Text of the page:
Return and Risk in Trading – What we actually want from our investing vs what we think we want
Over the past week, I have had the opportunity to do a roadshow around the country. And meet a large number of fellow traders and investors. One thing that stood out, is that investors are looking for better risk adjusted returns. Effectively, how to get an optimal return, with a more limited amount of risk in trading.
Yet at the same time, many get excited about the prospect of the “home run trade” ie the goal of making big money, quickly. With such a lofty objective comes of course risk.
80 years ago, Babe Ruth broke the record for most home runs in a season. That same year, he also broke the record for highest batting average. Sounds pretty good so far, right?
There is a third record he broke that year that most people don’t know about: In 1923, Babe Ruth struck out more times than any other player in Major League Baseball – in other words also had the highest fail rate in the competition.
However, for the more mainstream among us, what strategies offer us a decent risk adjusted return?
We arrive back at our old friend, Covered Calls. Over time, the strategy has been shown to outperform straight equities, through the study conducted by Sydney University (outperformance of as much as 7.25% pa) and also shown in the chart below, where the blue line is the buy write index, the green, the ASX 200.
More, as a strategy, it is not one that can soak up hours of your time. And can happily run along in the background.
To give you a couple of examples from my own trading in the past couple of weeks:
FMG purchased at $4.68 sold $5.00 March Calls for 18.5c Stock break Even ($4.49)
DLTR Purchased for $39.96, sold $40.00 March calls for 1.45 closed – net profit of $1.38/share or 3.4%
Exchange-Traded Fund TBT – Purchase at $68.59, sold $69.00 March calls for a net $1.43 a share (2.1%) having recently bought them back. I am now waiting to re-sell again for a “double-dip” of premium.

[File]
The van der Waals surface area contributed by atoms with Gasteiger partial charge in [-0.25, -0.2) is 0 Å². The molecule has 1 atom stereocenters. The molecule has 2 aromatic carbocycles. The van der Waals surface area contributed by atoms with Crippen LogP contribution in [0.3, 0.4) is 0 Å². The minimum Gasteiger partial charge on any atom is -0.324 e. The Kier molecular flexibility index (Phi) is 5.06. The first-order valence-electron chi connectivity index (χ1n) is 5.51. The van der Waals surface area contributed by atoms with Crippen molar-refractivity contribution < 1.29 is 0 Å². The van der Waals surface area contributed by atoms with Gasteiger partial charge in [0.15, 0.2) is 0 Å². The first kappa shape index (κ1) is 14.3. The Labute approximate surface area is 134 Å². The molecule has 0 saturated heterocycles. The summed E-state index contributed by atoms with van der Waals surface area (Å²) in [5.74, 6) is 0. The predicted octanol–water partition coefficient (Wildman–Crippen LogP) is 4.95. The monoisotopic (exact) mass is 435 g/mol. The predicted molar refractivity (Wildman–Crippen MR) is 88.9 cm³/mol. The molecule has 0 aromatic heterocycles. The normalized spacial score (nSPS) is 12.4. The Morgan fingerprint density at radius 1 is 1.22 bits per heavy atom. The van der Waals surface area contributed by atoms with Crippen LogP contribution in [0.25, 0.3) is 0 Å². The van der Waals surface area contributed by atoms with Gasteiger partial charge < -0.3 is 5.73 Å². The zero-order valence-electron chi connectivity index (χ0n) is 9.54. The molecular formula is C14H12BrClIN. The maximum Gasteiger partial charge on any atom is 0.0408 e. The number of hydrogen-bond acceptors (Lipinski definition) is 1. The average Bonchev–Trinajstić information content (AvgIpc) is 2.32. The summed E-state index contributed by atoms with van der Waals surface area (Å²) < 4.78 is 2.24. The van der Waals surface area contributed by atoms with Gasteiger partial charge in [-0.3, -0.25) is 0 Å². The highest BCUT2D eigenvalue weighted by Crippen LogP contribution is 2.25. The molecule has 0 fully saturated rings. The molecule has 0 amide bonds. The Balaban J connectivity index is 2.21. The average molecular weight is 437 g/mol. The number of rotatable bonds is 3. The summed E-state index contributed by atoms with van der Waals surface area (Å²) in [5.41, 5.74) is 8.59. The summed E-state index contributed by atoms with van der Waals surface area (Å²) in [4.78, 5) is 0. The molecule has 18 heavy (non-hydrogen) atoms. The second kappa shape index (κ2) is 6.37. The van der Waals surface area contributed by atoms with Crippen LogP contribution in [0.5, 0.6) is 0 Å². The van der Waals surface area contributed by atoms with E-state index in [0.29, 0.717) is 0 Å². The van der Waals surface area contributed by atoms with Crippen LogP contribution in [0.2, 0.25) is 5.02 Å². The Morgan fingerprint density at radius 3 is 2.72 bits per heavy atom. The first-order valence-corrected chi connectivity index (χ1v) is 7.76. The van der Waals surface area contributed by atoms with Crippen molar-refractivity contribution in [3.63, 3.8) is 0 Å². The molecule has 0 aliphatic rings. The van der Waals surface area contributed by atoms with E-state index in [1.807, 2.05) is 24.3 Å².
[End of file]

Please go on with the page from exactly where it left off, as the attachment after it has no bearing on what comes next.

As I write, I am looking at a V-shaped bounce in the market. Yesterday’s shock horror looks to have quickly forgotten as gaps get re-fill and life goes on. Certainly yesterday, China spooked the show. However, this is normal – markets don’t simply go bottom left to top right on the chart.
Perhaps the pullback we have seen, is a second chance buying opportunity? With the banking sector roaring ahead, materials have absorbed the lion’s share of the pullback. And may present better value than the “stretched” banking sector.
So, what happens next? Well really that is down to you.
Apply our 4 Rules and you will likely be in a better place than doing nothing.
This then brings us back to where we started – Risk! What we want vs what we don’t want and the reality behind this is a simple one.
The biggest risk you can take is doing nothing and watching the world go by, hoping that your fortunes change.
Click here and see what we are doing right now, and how we can help you, in terms of applying a strategy that balances risk and return in a way that is working.